"Fifty Shades of Grey" has been a global literary phenomenon, translated into around 50 different languages, and sold everywhere from Estonia to Turkey. This weekend, the film adaptation will appear in theaters around the world, and that means national film boards have been figuring out how to rate it and whom should be allowed to see it.
Malaysia banned it. The Motion Picture Association of America (MPAA) rated it "R," meaning that children younger than 17 need to be accompanied by a parent or adult guardian. The British Board of Film Classification gave it an "18."
And then there's France.
The Centre national du cinéma et de l'image animée (CNC) gave the film a rating of "12," meaning that only children under the age of 12 are prohibited from seeing it.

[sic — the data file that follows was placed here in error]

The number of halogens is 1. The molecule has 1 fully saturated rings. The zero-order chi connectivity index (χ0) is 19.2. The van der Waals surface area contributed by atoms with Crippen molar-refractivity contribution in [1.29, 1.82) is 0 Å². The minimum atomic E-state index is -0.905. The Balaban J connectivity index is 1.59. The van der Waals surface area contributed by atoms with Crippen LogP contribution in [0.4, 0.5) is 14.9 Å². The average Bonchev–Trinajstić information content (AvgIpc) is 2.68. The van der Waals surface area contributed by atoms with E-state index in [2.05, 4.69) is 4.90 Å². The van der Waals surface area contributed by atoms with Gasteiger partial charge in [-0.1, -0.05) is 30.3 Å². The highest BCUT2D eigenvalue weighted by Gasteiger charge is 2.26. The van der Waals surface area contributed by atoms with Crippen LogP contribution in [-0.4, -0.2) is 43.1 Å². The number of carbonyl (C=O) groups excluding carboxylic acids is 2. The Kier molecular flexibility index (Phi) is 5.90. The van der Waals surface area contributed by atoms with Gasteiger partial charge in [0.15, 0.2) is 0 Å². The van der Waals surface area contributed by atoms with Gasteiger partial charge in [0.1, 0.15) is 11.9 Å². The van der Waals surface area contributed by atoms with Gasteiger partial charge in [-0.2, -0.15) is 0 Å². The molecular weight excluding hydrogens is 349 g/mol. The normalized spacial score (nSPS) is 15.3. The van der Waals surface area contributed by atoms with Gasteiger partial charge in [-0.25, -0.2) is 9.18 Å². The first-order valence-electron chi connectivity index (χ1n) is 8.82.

Very French, indeed.
The justification for the rating was the theme of sadomasochism and the casualness with which the film presents it.
According the president of the CNC, Jean-François Mary, the board wasn't unanimous when it came to the rating, but probably not for the reason you'd expect: some members thought there shouldn't have been an age restriction at all, merely a warning.
"Fifty Shades of Grey" isn't a film that "can shock a lot of people," Mary said. It's "a romance, you could even say schmaltzy."
And that's how 12-year-old boys across France suddenly became very interested in cinema.